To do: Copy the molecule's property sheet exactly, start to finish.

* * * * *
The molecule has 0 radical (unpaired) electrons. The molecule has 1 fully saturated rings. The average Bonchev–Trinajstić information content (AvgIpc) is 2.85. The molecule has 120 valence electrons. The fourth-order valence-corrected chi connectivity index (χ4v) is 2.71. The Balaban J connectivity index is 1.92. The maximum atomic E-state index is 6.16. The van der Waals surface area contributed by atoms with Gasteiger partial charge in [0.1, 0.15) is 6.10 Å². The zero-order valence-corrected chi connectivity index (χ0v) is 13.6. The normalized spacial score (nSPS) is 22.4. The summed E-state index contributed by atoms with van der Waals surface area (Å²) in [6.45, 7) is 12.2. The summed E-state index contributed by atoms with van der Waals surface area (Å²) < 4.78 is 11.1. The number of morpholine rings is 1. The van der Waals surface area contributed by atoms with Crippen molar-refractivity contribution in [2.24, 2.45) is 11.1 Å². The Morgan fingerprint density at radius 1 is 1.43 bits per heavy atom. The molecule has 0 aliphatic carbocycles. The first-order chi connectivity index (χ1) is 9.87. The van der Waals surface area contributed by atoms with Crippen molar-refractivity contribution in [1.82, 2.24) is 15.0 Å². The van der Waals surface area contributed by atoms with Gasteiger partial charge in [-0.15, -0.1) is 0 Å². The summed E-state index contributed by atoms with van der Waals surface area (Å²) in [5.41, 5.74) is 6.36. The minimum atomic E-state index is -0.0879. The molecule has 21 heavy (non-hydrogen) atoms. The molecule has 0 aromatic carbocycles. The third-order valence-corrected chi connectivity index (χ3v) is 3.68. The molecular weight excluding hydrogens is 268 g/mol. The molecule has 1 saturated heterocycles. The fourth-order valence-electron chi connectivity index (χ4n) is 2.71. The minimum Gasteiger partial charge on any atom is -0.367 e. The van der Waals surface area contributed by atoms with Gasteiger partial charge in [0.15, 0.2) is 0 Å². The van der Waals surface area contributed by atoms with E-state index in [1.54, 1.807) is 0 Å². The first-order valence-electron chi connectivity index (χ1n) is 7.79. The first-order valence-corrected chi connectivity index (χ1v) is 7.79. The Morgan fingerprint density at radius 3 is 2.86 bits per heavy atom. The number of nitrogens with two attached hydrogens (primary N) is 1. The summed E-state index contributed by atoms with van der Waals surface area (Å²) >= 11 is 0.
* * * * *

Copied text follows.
The molecule has 0 radical (unpaired) electrons. The molecule has 1 fully saturated rings. The average Bonchev–Trinajstić information content (AvgIpc) is 2.85. The molecule has 120 valence electrons. The fourth-order valence-corrected chi connectivity index (χ4v) is 2.71. The Balaban J connectivity index is 1.92. The maximum atomic E-state index is 6.16. The van der Waals surface area contributed by atoms with Gasteiger partial charge in [0.1, 0.15) is 6.10 Å². The zero-order valence-corrected chi connectivity index (χ0v) is 13.6. The normalized spacial score (nSPS) is 22.4. The summed E-state index contributed by atoms with van der Waals surface area (Å²) in [6.45, 7) is 12.2. The summed E-state index contributed by atoms with van der Waals surface area (Å²) < 4.78 is 11.1. The number of morpholine rings is 1. The van der Waals surface area contributed by atoms with Crippen molar-refractivity contribution in [2.24, 2.45) is 11.1 Å². The Morgan fingerprint density at radius 1 is 1.43 bits per heavy atom. The molecule has 0 aliphatic carbocycles. The first-order chi connectivity index (χ1) is 9.87. The van der Waals surface area contributed by atoms with Crippen molar-refractivity contribution in [1.82, 2.24) is 15.0 Å². The van der Waals surface area contributed by atoms with Gasteiger partial charge in [-0.15, -0.1) is 0 Å². The summed E-state index contributed by atoms with van der Waals surface area (Å²) in [5.41, 5.74) is 6.36. The minimum atomic E-state index is -0.0879. The molecule has 21 heavy (non-hydrogen) atoms. The molecule has 0 aromatic carbocycles. The third-order valence-corrected chi connectivity index (χ3v) is 3.68. The molecular weight excluding hydrogens is 268 g/mol. The molecule has 1 saturated heterocycles. The fourth-order valence-electron chi connectivity index (χ4n) is 2.71. The minimum Gasteiger partial charge on any atom is -0.367 e. The van der Waals surface area contributed by atoms with Gasteiger partial charge in [0.15, 0.2) is 0 Å². The van der Waals surface area contributed by atoms with E-state index in [1.54, 1.807) is 0 Å². The first-order valence-electron chi connectivity index (χ1n) is 7.79. The first-order valence-corrected chi connectivity index (χ1v) is 7.79. The Morgan fingerprint density at radius 3 is 2.86 bits per heavy atom. The number of nitrogens with two attached hydrogens (primary N) is 1. The summed E-state index contributed by atoms with van der Waals surface area (Å²) >= 11 is 0.